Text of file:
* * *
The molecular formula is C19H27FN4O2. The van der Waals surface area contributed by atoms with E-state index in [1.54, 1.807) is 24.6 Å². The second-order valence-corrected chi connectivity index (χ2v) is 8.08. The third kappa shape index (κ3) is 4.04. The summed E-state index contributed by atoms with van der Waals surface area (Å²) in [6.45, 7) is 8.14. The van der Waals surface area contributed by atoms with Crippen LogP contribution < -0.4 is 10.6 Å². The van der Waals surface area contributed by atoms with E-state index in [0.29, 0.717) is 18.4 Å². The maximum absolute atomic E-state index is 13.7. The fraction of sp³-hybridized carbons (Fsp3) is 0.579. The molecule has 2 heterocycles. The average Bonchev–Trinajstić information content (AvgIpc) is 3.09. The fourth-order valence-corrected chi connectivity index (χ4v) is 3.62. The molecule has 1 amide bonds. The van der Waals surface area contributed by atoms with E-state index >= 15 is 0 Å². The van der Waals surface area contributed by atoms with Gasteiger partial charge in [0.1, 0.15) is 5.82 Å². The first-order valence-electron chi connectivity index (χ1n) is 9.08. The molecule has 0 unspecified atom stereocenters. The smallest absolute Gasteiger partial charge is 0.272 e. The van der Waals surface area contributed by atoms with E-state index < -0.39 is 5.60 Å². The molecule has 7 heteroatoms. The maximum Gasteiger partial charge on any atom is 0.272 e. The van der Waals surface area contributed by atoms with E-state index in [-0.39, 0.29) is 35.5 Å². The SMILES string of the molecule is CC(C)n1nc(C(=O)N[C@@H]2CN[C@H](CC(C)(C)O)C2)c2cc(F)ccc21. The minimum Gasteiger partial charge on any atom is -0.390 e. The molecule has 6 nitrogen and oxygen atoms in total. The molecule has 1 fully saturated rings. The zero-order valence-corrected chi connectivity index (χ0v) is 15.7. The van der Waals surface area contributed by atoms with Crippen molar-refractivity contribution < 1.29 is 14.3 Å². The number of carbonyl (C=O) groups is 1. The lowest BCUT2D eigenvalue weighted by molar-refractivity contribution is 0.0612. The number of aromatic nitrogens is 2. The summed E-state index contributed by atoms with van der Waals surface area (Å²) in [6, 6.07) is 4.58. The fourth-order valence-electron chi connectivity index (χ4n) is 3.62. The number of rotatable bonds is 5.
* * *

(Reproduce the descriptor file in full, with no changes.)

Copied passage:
The molecular formula is C19H27FN4O2. The van der Waals surface area contributed by atoms with E-state index in [1.54, 1.807) is 24.6 Å². The second-order valence-corrected chi connectivity index (χ2v) is 8.08. The third kappa shape index (κ3) is 4.04. The summed E-state index contributed by atoms with van der Waals surface area (Å²) in [6.45, 7) is 8.14. The van der Waals surface area contributed by atoms with Crippen LogP contribution < -0.4 is 10.6 Å². The van der Waals surface area contributed by atoms with E-state index in [0.29, 0.717) is 18.4 Å². The maximum absolute atomic E-state index is 13.7. The fraction of sp³-hybridized carbons (Fsp3) is 0.579. The molecule has 2 heterocycles. The average Bonchev–Trinajstić information content (AvgIpc) is 3.09. The fourth-order valence-corrected chi connectivity index (χ4v) is 3.62. The molecule has 1 amide bonds. The van der Waals surface area contributed by atoms with E-state index >= 15 is 0 Å². The van der Waals surface area contributed by atoms with Gasteiger partial charge in [0.1, 0.15) is 5.82 Å². The first-order valence-electron chi connectivity index (χ1n) is 9.08. The molecule has 0 unspecified atom stereocenters. The smallest absolute Gasteiger partial charge is 0.272 e. The van der Waals surface area contributed by atoms with E-state index < -0.39 is 5.60 Å². The molecule has 7 heteroatoms. The maximum Gasteiger partial charge on any atom is 0.272 e. The van der Waals surface area contributed by atoms with E-state index in [-0.39, 0.29) is 35.5 Å². The SMILES string of the molecule is CC(C)n1nc(C(=O)N[C@@H]2CN[C@H](CC(C)(C)O)C2)c2cc(F)ccc21. The minimum Gasteiger partial charge on any atom is -0.390 e. The molecule has 6 nitrogen and oxygen atoms in total. The molecule has 1 fully saturated rings. The zero-order valence-corrected chi connectivity index (χ0v) is 15.7. The van der Waals surface area contributed by atoms with Crippen molar-refractivity contribution < 1.29 is 14.3 Å². The number of carbonyl (C=O) groups is 1. The lowest BCUT2D eigenvalue weighted by molar-refractivity contribution is 0.0612. The number of aromatic nitrogens is 2. The summed E-state index contributed by atoms with van der Waals surface area (Å²) in [6, 6.07) is 4.58. The fourth-order valence-electron chi connectivity index (χ4n) is 3.62. The number of rotatable bonds is 5.